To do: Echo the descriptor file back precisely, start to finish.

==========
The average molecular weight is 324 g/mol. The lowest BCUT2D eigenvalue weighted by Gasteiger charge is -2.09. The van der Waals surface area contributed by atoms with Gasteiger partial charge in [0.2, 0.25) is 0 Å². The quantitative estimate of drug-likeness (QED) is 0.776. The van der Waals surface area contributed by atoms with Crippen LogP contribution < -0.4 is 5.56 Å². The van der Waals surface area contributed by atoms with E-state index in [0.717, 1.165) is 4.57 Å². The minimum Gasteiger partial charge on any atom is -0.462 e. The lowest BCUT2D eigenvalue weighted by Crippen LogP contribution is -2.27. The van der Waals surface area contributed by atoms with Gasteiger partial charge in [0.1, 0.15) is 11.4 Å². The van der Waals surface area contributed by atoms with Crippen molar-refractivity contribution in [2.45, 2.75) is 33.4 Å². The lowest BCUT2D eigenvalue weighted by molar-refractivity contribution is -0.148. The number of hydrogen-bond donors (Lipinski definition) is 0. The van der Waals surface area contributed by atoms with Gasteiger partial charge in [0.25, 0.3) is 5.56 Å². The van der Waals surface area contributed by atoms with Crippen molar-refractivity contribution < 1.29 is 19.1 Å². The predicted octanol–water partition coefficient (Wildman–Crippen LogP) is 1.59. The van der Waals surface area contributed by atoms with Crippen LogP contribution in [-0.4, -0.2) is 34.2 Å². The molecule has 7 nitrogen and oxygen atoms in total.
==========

The average molecular weight is 324 g/mol. The lowest BCUT2D eigenvalue weighted by Gasteiger charge is -2.09. The van der Waals surface area contributed by atoms with Gasteiger partial charge in [0.2, 0.25) is 0 Å². The quantitative estimate of drug-likeness (QED) is 0.776. The van der Waals surface area contributed by atoms with Crippen LogP contribution < -0.4 is 5.56 Å². The van der Waals surface area contributed by atoms with E-state index in [0.717, 1.165) is 4.57 Å². The minimum Gasteiger partial charge on any atom is -0.462 e. The lowest BCUT2D eigenvalue weighted by Crippen LogP contribution is -2.27. The van der Waals surface area contributed by atoms with Gasteiger partial charge in [0.1, 0.15) is 11.4 Å². The van der Waals surface area contributed by atoms with Crippen molar-refractivity contribution in [2.45, 2.75) is 33.4 Å². The lowest BCUT2D eigenvalue weighted by molar-refractivity contribution is -0.148. The number of hydrogen-bond donors (Lipinski definition) is 0. The van der Waals surface area contributed by atoms with Gasteiger partial charge in [0.25, 0.3) is 5.56 Å². The van der Waals surface area contributed by atoms with Crippen molar-refractivity contribution < 1.29 is 19.1 Å². The predicted octanol–water partition coefficient (Wildman–Crippen LogP) is 1.59. The van der Waals surface area contributed by atoms with Crippen LogP contribution in [-0.4, -0.2) is 34.2 Å². The molecule has 7 nitrogen and oxygen atoms in total.